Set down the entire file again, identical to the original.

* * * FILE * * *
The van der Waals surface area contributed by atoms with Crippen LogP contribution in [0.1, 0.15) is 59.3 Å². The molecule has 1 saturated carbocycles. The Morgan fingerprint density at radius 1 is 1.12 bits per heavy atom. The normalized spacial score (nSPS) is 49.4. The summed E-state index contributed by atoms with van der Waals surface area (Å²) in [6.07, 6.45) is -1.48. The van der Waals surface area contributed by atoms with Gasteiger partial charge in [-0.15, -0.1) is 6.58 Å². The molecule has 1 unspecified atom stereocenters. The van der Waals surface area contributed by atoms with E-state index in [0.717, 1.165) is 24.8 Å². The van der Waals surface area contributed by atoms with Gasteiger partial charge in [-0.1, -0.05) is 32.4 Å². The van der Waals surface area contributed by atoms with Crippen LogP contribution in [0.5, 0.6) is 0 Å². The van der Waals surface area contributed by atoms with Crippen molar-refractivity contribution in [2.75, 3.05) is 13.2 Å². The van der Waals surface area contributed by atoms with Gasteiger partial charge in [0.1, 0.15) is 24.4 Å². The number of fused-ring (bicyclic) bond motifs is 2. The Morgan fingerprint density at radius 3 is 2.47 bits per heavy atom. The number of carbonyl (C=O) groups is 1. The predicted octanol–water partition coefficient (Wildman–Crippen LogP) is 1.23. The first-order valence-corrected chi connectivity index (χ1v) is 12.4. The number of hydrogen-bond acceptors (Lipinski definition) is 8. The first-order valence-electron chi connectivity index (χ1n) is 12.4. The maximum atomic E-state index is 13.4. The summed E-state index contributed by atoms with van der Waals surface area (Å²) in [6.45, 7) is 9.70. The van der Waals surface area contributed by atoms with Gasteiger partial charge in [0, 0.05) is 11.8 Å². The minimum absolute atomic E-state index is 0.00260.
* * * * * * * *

The van der Waals surface area contributed by atoms with Crippen LogP contribution in [0.1, 0.15) is 59.3 Å². The molecule has 1 saturated carbocycles. The Morgan fingerprint density at radius 1 is 1.12 bits per heavy atom. The normalized spacial score (nSPS) is 49.4. The summed E-state index contributed by atoms with van der Waals surface area (Å²) in [6.07, 6.45) is -1.48. The van der Waals surface area contributed by atoms with Gasteiger partial charge in [-0.15, -0.1) is 6.58 Å². The molecule has 1 unspecified atom stereocenters. The van der Waals surface area contributed by atoms with E-state index in [0.717, 1.165) is 24.8 Å². The van der Waals surface area contributed by atoms with Gasteiger partial charge in [-0.1, -0.05) is 32.4 Å². The van der Waals surface area contributed by atoms with Crippen LogP contribution in [0.5, 0.6) is 0 Å². The van der Waals surface area contributed by atoms with Crippen molar-refractivity contribution in [2.75, 3.05) is 13.2 Å². The van der Waals surface area contributed by atoms with Gasteiger partial charge in [0.1, 0.15) is 24.4 Å². The number of fused-ring (bicyclic) bond motifs is 2. The Morgan fingerprint density at radius 3 is 2.47 bits per heavy atom. The number of carbonyl (C=O) groups is 1. The predicted octanol–water partition coefficient (Wildman–Crippen LogP) is 1.23. The first-order valence-corrected chi connectivity index (χ1v) is 12.4. The number of hydrogen-bond acceptors (Lipinski definition) is 8. The first-order valence-electron chi connectivity index (χ1n) is 12.4. The maximum atomic E-state index is 13.4. The summed E-state index contributed by atoms with van der Waals surface area (Å²) in [6.45, 7) is 9.70. The van der Waals surface area contributed by atoms with Gasteiger partial charge in [0, 0.05) is 11.8 Å². The minimum absolute atomic E-state index is 0.00260.